Bad break for employers keen on careers

Employers
could be discouraged from giving their employees career breaks after an
employment appeal tribunal ruled such breaks do not interrupt continuity of
service.

The
tribunal ruled that a Marks & Spencer employee made redundant in 1999
should have her redundancy payment based on when she started her service with
the firm in 1973, rather than on when she returned to work in 1994 following
her career break.

The
decision means that staff being made redundant should receive rights and
benefits based on their whole length of service – not just the time after a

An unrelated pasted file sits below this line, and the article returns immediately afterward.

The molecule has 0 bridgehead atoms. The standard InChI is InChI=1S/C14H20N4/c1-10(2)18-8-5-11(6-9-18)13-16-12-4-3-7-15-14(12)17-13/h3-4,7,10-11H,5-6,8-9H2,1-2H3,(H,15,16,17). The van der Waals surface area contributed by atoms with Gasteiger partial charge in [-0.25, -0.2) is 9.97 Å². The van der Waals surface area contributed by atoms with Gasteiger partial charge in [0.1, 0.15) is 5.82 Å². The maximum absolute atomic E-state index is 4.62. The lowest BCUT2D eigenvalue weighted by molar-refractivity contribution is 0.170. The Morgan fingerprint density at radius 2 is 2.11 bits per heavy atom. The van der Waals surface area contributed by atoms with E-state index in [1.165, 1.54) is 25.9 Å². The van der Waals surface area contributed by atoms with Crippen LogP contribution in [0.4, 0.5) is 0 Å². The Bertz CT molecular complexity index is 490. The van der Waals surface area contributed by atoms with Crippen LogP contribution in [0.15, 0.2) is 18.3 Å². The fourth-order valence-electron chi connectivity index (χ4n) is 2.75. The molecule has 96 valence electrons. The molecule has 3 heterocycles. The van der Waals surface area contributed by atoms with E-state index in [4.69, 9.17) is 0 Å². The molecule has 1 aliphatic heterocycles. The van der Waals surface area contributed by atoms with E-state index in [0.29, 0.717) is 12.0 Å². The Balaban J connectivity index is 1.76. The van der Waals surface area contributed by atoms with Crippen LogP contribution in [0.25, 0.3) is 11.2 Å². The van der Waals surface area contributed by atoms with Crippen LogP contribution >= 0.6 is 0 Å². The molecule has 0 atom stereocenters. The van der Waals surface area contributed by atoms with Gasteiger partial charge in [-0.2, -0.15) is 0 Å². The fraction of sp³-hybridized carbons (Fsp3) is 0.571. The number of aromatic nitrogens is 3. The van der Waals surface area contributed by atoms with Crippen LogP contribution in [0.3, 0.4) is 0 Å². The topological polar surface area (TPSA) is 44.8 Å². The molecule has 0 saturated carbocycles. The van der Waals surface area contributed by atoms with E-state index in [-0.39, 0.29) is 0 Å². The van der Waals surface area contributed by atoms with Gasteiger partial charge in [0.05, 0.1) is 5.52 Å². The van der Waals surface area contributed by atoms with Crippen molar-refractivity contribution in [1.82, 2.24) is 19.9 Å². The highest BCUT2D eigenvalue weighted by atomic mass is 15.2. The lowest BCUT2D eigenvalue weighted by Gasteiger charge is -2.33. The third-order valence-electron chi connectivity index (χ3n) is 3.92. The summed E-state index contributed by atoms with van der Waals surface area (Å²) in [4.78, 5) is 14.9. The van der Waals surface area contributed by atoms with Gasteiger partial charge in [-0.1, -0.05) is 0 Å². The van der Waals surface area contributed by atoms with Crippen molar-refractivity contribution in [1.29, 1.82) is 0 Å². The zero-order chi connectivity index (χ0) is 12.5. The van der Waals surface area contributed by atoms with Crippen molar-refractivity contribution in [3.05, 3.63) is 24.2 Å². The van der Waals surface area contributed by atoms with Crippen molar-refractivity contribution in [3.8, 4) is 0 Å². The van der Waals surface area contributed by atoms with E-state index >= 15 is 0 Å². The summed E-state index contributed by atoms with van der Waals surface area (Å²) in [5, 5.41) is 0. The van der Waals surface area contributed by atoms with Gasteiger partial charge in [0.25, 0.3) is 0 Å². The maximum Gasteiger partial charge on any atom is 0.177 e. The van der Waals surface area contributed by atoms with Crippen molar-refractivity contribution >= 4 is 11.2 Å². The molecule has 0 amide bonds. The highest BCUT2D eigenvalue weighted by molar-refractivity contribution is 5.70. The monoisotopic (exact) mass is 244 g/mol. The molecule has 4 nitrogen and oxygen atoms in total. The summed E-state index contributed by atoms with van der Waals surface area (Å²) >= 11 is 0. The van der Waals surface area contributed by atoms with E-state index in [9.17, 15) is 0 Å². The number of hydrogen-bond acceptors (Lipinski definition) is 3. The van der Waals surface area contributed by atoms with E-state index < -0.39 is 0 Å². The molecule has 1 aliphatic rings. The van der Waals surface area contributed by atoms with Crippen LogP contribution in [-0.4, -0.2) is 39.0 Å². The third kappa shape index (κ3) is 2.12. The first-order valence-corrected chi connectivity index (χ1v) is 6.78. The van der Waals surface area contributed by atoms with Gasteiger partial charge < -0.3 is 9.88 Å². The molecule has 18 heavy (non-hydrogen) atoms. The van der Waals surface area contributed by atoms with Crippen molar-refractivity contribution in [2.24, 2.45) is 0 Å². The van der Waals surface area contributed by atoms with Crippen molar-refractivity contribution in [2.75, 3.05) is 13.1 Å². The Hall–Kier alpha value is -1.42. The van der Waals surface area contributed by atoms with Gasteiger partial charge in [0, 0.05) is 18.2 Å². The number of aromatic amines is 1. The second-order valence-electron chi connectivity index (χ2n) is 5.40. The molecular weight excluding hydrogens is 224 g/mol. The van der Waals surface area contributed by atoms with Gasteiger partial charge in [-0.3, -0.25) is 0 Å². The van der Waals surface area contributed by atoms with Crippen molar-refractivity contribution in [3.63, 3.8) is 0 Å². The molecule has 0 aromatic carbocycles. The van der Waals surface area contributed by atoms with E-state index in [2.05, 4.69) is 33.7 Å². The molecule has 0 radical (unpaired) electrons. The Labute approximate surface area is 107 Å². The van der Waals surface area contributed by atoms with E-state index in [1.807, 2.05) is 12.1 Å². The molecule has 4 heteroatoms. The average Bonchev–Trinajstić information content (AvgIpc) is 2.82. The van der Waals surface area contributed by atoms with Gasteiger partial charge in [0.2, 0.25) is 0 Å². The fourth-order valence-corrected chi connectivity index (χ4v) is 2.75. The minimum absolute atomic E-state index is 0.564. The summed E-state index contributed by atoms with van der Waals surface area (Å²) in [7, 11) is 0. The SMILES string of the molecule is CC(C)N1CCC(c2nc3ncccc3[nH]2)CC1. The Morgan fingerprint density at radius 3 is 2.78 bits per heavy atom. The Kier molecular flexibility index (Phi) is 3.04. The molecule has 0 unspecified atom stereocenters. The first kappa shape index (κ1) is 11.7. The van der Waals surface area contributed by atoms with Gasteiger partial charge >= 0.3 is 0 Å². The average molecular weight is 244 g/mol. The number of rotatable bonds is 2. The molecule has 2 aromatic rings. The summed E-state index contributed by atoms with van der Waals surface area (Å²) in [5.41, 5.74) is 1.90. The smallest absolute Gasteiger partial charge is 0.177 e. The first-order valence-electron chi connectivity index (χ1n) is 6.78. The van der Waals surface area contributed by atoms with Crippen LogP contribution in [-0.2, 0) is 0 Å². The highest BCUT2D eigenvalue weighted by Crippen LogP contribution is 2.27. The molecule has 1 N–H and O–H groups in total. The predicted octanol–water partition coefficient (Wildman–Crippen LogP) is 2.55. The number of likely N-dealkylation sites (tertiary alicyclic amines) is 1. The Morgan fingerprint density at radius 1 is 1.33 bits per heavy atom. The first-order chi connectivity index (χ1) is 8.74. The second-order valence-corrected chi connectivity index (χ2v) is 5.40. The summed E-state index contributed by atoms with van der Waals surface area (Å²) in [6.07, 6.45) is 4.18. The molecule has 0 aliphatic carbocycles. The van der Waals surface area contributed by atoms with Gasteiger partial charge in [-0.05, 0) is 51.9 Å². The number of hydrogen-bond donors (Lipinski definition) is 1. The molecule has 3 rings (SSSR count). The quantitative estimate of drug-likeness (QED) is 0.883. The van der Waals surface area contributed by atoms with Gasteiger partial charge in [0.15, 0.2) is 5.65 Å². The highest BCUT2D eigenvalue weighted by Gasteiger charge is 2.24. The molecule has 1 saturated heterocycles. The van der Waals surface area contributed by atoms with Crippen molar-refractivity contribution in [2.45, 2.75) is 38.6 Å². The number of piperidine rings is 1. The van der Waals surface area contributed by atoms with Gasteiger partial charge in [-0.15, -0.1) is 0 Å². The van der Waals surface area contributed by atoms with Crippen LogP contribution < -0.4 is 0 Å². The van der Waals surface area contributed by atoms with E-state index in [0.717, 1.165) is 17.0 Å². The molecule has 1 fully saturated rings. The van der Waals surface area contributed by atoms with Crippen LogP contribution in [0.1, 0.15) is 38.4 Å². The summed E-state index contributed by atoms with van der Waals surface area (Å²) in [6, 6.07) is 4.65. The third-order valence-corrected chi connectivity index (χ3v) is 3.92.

career break.

Jonathan
Chamberlain, of law firm Wragge & Co, believes the ruling could discourage
some employers from including career breaks as part of their family-friendly
working polices.

“It’s
a setback to promoting flexible and family friendly policies just at a time
when the Government is encouraging it. Companies are going to be expected to
take an employee back after a break of several years, but if things don’t work
out staff will have the statutory rights based on the total time of service,”
he said.

Chamberlain
advised companies to review polices carefully if they want to ensure there is a
total interruption in their employment relationship with staff during career
breaks.

“This
will require very careful drafting and even then it many not be possible,” he
added.

By Ross Wigham

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